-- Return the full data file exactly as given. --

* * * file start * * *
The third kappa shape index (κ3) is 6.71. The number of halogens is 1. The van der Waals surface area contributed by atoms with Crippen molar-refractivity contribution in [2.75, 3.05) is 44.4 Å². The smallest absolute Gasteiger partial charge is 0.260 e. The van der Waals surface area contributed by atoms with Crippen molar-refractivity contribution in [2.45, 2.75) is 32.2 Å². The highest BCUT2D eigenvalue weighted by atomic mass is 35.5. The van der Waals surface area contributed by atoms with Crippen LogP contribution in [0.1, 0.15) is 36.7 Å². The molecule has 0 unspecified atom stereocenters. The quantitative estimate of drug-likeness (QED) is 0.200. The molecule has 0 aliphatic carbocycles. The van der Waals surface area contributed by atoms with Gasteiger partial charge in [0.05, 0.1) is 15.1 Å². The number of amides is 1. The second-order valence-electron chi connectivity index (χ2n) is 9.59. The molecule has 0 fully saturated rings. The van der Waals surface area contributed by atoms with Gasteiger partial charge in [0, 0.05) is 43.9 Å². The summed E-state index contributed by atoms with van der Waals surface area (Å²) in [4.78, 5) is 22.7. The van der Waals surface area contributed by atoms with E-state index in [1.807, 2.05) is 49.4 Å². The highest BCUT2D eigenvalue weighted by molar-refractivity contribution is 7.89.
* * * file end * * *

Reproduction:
The third kappa shape index (κ3) is 6.71. The number of halogens is 1. The van der Waals surface area contributed by atoms with Crippen molar-refractivity contribution in [2.75, 3.05) is 44.4 Å². The smallest absolute Gasteiger partial charge is 0.260 e. The van der Waals surface area contributed by atoms with Crippen molar-refractivity contribution in [2.45, 2.75) is 32.2 Å². The highest BCUT2D eigenvalue weighted by atomic mass is 35.5. The van der Waals surface area contributed by atoms with Crippen LogP contribution in [0.1, 0.15) is 36.7 Å². The molecule has 0 unspecified atom stereocenters. The quantitative estimate of drug-likeness (QED) is 0.200. The molecule has 0 aliphatic carbocycles. The van der Waals surface area contributed by atoms with Gasteiger partial charge in [0.05, 0.1) is 15.1 Å². The number of amides is 1. The second-order valence-electron chi connectivity index (χ2n) is 9.59. The molecule has 0 fully saturated rings. The van der Waals surface area contributed by atoms with Gasteiger partial charge in [0, 0.05) is 43.9 Å². The summed E-state index contributed by atoms with van der Waals surface area (Å²) in [4.78, 5) is 22.7. The van der Waals surface area contributed by atoms with E-state index in [1.807, 2.05) is 49.4 Å². The highest BCUT2D eigenvalue weighted by molar-refractivity contribution is 7.89.